“EA Sports as a service rather than individual, discreet purchases” is important to us, says Moore

Thursday, 23 June 2011 18:16 GMT By Stephany Nunneley

Peter Moore has said it’s important to EA Sports to connect its customers under one network and when you offer services such as this, the games themselves become a service as well.

Speaking in an interview with IGN at E3, Moore said EA’s goal with the games as a service business model, is to offer customers something less expensive with more content.

“Software as a service, SAAS as they call it, is the future,” he said. “Software that’s not on a floppy disk or a disc or some form of cartridge, that is the key. Once you have software as a service, games as a service becomes important as well. Having EA Sports as a service rather than individual, discreet purchases becomes important to us. How do I provide all of my portfolio and franchises to you as a service as software is usually delivered rather than hoping you go to a store and buy my game instead of the game next to it on the shelf? That is the NetFlix model. That is any online subscription model.

“Ultimately our industry has got to move towards being able to build services, and we have a unique situation at EA Sports where we’re really the only true ‘brand’ ┬áin video games. There are publishers like ourselves, Activision, and Ubisoft, you can argue they’re brands, but I’m not sure if you buy an EA game, for example, you buy a game that happens to be published by EA. Our research shows people will be an EA Sports game. EA Sports is a brand they trust, and so what we’ve got to be able to do is how do we tie that all together? That’s what I was talking about, this concept of a service, of subscription models, and of being able to go direct to consumer.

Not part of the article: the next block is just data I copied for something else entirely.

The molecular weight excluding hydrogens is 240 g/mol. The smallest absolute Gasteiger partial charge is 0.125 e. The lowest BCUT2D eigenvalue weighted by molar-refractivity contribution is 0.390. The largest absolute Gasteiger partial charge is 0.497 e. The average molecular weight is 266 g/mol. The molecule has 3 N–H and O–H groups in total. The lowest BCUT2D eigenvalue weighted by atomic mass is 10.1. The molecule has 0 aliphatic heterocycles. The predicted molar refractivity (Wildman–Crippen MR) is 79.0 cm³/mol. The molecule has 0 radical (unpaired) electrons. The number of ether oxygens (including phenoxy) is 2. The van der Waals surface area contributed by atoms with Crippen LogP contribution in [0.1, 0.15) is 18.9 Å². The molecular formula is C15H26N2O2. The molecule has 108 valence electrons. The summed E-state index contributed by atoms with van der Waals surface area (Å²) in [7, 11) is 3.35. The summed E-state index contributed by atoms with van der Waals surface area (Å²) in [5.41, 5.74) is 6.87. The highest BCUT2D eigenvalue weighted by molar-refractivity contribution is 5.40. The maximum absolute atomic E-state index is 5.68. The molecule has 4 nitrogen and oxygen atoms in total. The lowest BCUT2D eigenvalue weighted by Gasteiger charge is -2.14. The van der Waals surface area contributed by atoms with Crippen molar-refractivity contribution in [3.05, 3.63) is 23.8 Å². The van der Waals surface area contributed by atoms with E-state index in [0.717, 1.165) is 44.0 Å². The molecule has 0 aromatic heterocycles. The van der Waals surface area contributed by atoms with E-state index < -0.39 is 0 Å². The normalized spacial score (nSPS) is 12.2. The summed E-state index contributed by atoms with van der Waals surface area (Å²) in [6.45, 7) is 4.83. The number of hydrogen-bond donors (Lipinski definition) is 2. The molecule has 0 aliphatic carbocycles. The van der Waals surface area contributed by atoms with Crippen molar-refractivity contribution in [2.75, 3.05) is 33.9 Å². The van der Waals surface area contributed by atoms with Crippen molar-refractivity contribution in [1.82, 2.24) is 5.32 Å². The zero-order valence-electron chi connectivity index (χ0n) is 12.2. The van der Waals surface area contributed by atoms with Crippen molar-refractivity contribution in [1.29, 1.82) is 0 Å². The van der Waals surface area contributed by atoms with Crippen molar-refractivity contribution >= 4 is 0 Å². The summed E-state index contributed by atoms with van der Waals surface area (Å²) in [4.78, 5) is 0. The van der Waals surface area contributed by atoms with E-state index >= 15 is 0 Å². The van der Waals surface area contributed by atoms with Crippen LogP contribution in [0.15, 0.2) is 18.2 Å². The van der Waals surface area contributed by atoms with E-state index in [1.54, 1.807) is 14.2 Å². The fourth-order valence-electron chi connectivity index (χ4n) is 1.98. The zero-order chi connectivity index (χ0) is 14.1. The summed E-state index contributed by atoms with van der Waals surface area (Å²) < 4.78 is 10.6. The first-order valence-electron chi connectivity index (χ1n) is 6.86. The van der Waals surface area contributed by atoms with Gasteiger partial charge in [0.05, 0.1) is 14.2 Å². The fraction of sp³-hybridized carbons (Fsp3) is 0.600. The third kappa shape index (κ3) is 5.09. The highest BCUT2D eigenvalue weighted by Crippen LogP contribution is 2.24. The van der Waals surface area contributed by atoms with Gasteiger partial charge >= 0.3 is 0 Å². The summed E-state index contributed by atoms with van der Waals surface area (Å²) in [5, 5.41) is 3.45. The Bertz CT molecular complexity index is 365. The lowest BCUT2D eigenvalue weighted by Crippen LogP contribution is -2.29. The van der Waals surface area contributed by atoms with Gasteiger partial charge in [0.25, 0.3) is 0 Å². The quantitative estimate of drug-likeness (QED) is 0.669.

“If you’re our average guy, maybe you buy two or three games a year. That’s $180. Can I provide you with a service that’s less expensive, that provides you with more content? Those are the models that all software companies look at and we’re no different.”

You can read the entire interview through the link.

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